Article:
FYI #2: I have 2 similar but equal devices for my work laptops, and guess what......they were included with the moderately-priced ($600 each) machines. So IMHO, this is just more evidence to support my "overpriced - fail" statement :laugh: :clap:
So you're saying you would rather buy a ~$600 laptop in order to get two USB 3.0 5GbE network adapters then buy a QNAP UC5G1T at ~$70. That is somehow more cost effective,......?

Naturally I am kidding.

The price on such devices will eventually come down. I'm sure I have a couple of USB 3.0 1GbE NICs around here that I purchased for ~$10 to ~20 but this QNAP NIC is not that.

I'm aware that some motherboards have been shipping with 5GbE / 2.5GbE / 1GbE NICs but haven't been in the market for a laptop for some time so I don't know what some of these are shipping with these days. What model laptop did you buy that comes with two 5GbE USB 3.0 NICs,.....???? ~$600 seems like a really reasonable price overall assuming its robust enough,...
Posted on Reply
#14
Valantar
bonehead123, post: 4052198, member: 139670"
Well, sorry to disappoint you Swede, but I worked in electronic device R&D, manufacturing, production and assembly for many years (recently retired), so when I state that I think that a new device is overpriced, I am basing my statements on a solid, facts-based understanding of the costs involved and my on the job experience, if that counts for anything, which I think it does :)



Seems to me that you just killed your initial statement about component costs, which are ALWAYS high at the start of production runs and drops very quickly once production ramps up, the distributors and retailers start receiving inventory, and start selling the products to businesses & consumers. This process normally happens very quickly and repeats itself over & over again on an almost daily cycle almost everywhere electronic items are sold.... which nowadays is like almost everywhere, in most countries :)
Silicon production costs are one thing amortization of R&D costs is another - and those are certainly not paid off in a matter of days, particularly with a low-volume part like nGbE adapters. I'd expect development costs for these to be quite a few million dollars, which will take a while to recoup if your gross margin per product sold is $20-30.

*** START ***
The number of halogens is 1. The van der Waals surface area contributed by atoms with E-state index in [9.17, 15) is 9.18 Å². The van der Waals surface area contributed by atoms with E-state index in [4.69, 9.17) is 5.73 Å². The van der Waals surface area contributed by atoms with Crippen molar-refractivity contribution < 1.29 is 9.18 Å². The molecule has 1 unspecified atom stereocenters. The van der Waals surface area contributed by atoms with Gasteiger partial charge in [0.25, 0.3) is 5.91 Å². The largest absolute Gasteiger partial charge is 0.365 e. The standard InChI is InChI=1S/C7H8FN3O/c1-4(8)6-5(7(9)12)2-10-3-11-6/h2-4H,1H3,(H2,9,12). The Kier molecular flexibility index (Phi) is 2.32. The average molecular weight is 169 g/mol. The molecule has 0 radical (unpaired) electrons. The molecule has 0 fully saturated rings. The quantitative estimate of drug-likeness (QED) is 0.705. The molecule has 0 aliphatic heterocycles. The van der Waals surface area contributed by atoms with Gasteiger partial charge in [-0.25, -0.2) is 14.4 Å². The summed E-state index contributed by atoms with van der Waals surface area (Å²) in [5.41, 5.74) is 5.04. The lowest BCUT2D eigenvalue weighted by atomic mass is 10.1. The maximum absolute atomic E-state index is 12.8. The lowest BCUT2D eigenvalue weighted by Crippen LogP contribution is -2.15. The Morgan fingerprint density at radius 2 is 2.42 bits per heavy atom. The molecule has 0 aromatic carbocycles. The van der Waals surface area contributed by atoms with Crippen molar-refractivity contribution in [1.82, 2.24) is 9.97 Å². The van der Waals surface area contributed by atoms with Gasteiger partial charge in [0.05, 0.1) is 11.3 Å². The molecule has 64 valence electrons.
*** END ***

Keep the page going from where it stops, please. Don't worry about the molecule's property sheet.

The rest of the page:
bonehead123, post: 4052051, member: 139670"
FYi #2: I have 2 similar but equal devices for my work laptops, and guess what......they were included with the moderately-priced ($600 each) machines. So IMHO, this is just more evidence to support my "overpriced - fail" statement :laugh: :clap:
I missed this. Could you please point me in the direction of a $600 laptop that includes a >GbE USB dongle?
Posted on Reply
#15
TheLostSwede
bonehead123, post: 4052198, member: 139670"
Well, sorry to disappoint you Swede, but I worked in electronic device R&D, manufacturing, production and assembly for many years (recently retired), so when I state that I think that a new device is overpriced, I am basing my statements on a solid, facts-based understanding of the costs involved and my on the job experience, if that counts for anything, which I think it does :)

Seems to me that you just killed your initial statement about component costs, which are ALWAYS high at the start of production runs and drops very quickly once production ramps up, the distributors and retailers start receiving inventory, and start selling the products to businesses & consumers. This process normally happens very quickly and repeats itself over & over again on an almost daily cycle almost everywhere electronic items are sold.... which nowadays is like almost everywhere, in most countries :)
Then you should know better, or at least spend two seconds doing some research before making a comment on a topic you clearly don't know.

First of all, Aquantia chips aren't cheap. Their 5GHz PHY, not integrated part, is around $30, which means the controller+PHY+USB 3.1 host is going to cost more than that, no?